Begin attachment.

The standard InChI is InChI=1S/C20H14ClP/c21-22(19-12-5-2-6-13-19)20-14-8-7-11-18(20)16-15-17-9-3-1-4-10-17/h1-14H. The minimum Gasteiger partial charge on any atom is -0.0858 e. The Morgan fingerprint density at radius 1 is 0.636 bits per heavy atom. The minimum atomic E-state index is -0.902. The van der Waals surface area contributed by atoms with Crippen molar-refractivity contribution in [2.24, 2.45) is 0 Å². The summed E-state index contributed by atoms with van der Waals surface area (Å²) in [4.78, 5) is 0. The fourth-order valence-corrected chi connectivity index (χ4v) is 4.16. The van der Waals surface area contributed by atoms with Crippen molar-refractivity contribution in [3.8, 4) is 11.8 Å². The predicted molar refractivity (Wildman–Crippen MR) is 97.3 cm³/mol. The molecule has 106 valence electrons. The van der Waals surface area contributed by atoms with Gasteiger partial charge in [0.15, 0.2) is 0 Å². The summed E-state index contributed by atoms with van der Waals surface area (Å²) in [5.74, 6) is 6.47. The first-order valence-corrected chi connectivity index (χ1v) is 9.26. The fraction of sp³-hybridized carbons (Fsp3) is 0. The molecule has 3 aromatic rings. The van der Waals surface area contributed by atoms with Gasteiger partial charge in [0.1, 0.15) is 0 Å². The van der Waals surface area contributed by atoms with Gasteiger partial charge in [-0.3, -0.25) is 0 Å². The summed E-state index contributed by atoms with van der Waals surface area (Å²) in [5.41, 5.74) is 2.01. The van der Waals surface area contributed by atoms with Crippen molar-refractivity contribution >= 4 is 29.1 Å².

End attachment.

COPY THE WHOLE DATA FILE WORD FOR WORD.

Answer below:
The standard InChI is InChI=1S/C20H14ClP/c21-22(19-12-5-2-6-13-19)20-14-8-7-11-18(20)16-15-17-9-3-1-4-10-17/h1-14H. The minimum Gasteiger partial charge on any atom is -0.0858 e. The Morgan fingerprint density at radius 1 is 0.636 bits per heavy atom. The minimum atomic E-state index is -0.902. The van der Waals surface area contributed by atoms with Crippen molar-refractivity contribution in [2.24, 2.45) is 0 Å². The summed E-state index contributed by atoms with van der Waals surface area (Å²) in [4.78, 5) is 0. The fourth-order valence-corrected chi connectivity index (χ4v) is 4.16. The van der Waals surface area contributed by atoms with Crippen molar-refractivity contribution in [3.8, 4) is 11.8 Å². The predicted molar refractivity (Wildman–Crippen MR) is 97.3 cm³/mol. The molecule has 106 valence electrons. The van der Waals surface area contributed by atoms with Gasteiger partial charge in [0.15, 0.2) is 0 Å². The summed E-state index contributed by atoms with van der Waals surface area (Å²) in [5.74, 6) is 6.47. The first-order valence-corrected chi connectivity index (χ1v) is 9.26. The fraction of sp³-hybridized carbons (Fsp3) is 0. The molecule has 3 aromatic rings. The van der Waals surface area contributed by atoms with Gasteiger partial charge in [0.1, 0.15) is 0 Å². The van der Waals surface area contributed by atoms with Gasteiger partial charge in [-0.3, -0.25) is 0 Å². The summed E-state index contributed by atoms with van der Waals surface area (Å²) in [5.41, 5.74) is 2.01. The van der Waals surface area contributed by atoms with Crippen molar-refractivity contribution >= 4 is 29.1 Å².